Saudi ArabiaNoNoNoNoGeneral Authority of Zakat and Tax
SingaporeNoNoNoNoInland Revenue Authority of Singapore
Slovakia10-35%NoNo7%Financial Administration of the Slovak Republic
South Africa18-45%No20%20%South African Revenue Service
South Korea6-45%No15-22%15-22%National Tax Service
Spain19-47%0.2-3.75%19%19%Agencia Tributaria
Sweden32-57%No30%30%Swedish Tax Agency
Thailand0-25%No15%15%Revenue Department
Turkey15-40%NoNo30%Revenue Administration
Ukraine0-40%No5%5%State Tax Service of Ukraine
United Arab EmiratesNoNoNoNoFederal Tax Authority
United Kingdom20-45%No15%15%HM Revenue & Customs
United States10-37%Yes (varies by state)0-20%0-20%Internal Revenue Service
Vietnam10-35%No20%20%General Department of Taxation

Online Tools to Find the Perfect Haven for Retirement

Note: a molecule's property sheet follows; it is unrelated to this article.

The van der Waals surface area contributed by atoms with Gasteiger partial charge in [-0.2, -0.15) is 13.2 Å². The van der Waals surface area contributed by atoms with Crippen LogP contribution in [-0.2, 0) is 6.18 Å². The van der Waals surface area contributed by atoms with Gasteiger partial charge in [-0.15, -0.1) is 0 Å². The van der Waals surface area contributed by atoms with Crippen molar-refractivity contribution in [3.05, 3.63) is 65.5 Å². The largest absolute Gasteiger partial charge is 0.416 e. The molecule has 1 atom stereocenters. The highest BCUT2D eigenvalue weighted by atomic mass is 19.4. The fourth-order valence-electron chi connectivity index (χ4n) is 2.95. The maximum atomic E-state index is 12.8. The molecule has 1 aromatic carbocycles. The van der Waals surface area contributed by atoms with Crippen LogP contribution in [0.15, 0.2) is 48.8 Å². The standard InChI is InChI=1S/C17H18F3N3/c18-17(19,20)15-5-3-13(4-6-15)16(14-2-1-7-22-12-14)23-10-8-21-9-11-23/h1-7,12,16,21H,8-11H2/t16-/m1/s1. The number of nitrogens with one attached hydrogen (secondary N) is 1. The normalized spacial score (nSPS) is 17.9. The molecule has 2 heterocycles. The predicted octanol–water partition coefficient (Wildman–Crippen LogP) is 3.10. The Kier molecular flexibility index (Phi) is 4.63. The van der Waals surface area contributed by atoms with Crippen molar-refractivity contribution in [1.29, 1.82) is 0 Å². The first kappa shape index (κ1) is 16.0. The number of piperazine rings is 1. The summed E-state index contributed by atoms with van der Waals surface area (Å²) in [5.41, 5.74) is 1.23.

Earth Awaits is an incredible, user-friendly tool designed to simplify the journey of finding your dream retirement destination. It’s completely free to use and offers a straightforward way to explore options based on your unique preferences. Whether you’re considering monthly budget, family size, preferred continents, crime rate, pollution levels, or the primary language spoken, The Earth Awaits makes narrowing down your choices a breeze. Perfect for anyone looking to make informed decisions about their retirement living arrangements, this tool turns the daunting task of selecting a retirement spot into an exciting adventure. Numbeo and Expatistan are other websites that compares the cost of living, property prices, etc among different countries.

But let’s dive into The Earth Awaits to contrast Austria, Costa Rica, Malaysia, Singapore, Thailand, UAE — six countries that stand out in our list as well as Geneva, Switzerland. This comparison will illuminate their unique offerings for retirees, helping us pinpoint the perfect place to spend your UN pension.

Top 11 Tips for a Successful Move to Another Country for Retirement